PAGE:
That’s a prime example of the form that syncretism usually takes today. The emphasis is not on historic Christianity or traditional faith, but on “spirituality,” a sort of vague acknowledgment of whatever’s “out there.” And spiritual figures, religious leaders, are blended into a stew of higher consciousness. Jesus is just one of the guys, the divine guys, along with Buddha and Krishna. God, Allah, whatever – they’re all the same. You don’t have to choose. You can hang out with any or all of them.

Showdown on Mount Carmel

The Bible says differently, and it says it most clearly in the story of Elijah. As we pick up that story in the Old Testament book of Kings much has already happened. When Elijah first confronted King Ahab he announced a prophetic sign of judgment: there would be no rain in the land for three years. Now he reappears at the height of the drought to challenge Ahab, Jezebel, the priests of Baal, and the misguided people as well. Elijah suggests a great contest to prove once and for all who is really God. The challenge is promptly accepted. Here’s how the biblical writer describes it:

So Ahab sent to all the people of Israel and gathered the prophets together at Mount Carmel. And Elijah came near to all the people and said, “How long will you go limping between two different opinions? If the Lord is God, follow him; but if Baal, then follow him.” And the people did not answer him a word. Then Elijah said to the people, “I, even I only, am left a prophet of the Lord, but Baal’s prophets are 450 men. Let two bulls be given to us, and let them choose one bull for themselves and cut it in pieces and lay it on the wood, but put no fire to it. And I will prepare the other bull and lay it on the wood and put no fire to it. And you call upon the name of your god, and I will call upon the name of the Lord, and the God who answers by fire, he is God.” And all the people said, “It is well spoken.”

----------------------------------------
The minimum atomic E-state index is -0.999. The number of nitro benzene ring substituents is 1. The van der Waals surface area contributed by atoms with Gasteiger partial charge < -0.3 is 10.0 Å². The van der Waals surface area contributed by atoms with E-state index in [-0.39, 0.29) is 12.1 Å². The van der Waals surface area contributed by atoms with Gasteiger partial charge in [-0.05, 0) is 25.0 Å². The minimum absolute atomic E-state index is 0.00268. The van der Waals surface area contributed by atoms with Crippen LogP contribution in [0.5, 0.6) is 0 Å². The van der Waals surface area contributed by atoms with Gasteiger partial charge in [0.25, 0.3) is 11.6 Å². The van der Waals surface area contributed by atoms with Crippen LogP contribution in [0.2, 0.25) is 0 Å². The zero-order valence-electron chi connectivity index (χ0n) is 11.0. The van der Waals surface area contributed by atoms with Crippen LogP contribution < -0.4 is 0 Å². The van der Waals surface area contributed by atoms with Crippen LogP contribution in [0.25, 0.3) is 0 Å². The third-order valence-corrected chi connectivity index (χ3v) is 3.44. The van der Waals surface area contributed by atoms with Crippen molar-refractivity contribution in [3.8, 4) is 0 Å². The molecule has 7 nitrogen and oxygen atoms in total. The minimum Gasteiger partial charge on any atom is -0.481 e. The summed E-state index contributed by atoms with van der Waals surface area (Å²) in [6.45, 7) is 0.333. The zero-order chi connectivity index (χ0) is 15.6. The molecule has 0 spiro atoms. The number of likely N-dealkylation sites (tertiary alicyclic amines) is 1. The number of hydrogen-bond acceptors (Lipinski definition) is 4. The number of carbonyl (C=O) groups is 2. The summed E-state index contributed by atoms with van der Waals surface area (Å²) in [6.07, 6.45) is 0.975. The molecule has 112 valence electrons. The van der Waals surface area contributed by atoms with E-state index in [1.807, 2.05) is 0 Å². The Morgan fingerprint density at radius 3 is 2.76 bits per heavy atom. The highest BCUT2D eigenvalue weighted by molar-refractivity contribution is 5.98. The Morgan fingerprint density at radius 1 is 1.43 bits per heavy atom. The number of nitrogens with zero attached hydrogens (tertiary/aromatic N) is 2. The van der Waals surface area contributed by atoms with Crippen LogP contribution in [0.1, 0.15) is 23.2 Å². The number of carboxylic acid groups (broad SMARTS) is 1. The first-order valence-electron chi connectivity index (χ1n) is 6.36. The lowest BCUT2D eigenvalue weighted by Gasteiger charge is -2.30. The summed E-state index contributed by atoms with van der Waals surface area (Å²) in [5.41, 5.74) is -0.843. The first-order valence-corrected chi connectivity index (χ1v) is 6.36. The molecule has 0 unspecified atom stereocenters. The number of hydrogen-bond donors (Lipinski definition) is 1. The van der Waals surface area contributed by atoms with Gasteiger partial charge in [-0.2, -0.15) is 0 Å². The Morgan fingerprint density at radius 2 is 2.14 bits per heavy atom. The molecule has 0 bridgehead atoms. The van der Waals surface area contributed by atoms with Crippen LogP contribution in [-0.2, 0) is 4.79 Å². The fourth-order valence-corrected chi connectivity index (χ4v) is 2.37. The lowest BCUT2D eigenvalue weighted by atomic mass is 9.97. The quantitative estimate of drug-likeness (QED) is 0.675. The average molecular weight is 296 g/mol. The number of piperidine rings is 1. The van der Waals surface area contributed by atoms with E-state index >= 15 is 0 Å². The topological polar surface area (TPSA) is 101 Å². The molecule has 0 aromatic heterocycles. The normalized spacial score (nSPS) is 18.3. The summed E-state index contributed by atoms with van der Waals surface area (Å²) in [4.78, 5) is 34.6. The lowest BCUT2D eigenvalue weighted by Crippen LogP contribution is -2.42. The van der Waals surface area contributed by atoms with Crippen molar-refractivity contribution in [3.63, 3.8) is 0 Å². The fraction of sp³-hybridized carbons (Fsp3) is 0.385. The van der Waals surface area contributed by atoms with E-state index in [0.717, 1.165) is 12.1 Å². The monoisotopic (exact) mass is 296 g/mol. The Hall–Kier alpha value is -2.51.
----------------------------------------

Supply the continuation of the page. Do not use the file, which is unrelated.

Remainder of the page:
1 Kings 18:20-24

At first glance, it appears to be a terrifically uneven contest. All the advantage seems to be on Baal’s side. After all, he was supposed to be the god of the sun; he was also known as “the Rider of the Clouds” who held the thunder and lightning in his hands. Igniting one little sacrifice on an altar on Mt. Carmel should have been a snap for a powerful god like Baal, and he even got first crack at it! And then look at the disparity of forces involved – 450 prophets of Baal vs. the lone figure of Elijah. What chance did a single voice, no matter how courageous, have against all that spiritual clout? But numbers can be deceiving. Is popularity always the test of truth?

So the showdown on Mt. Carmel commences. Baal’s prophets arrange the wood on the altar. They lay out their sacrificial animal, and begin to pray. They call on the name of Baal their god to send the answering fire. Time passes. Their prayers grow in intensity, now with chanting and shrieking cries added, now dancing, gyrating, leaping up and down around the altar. Still no response from Baal. The heavens are silent.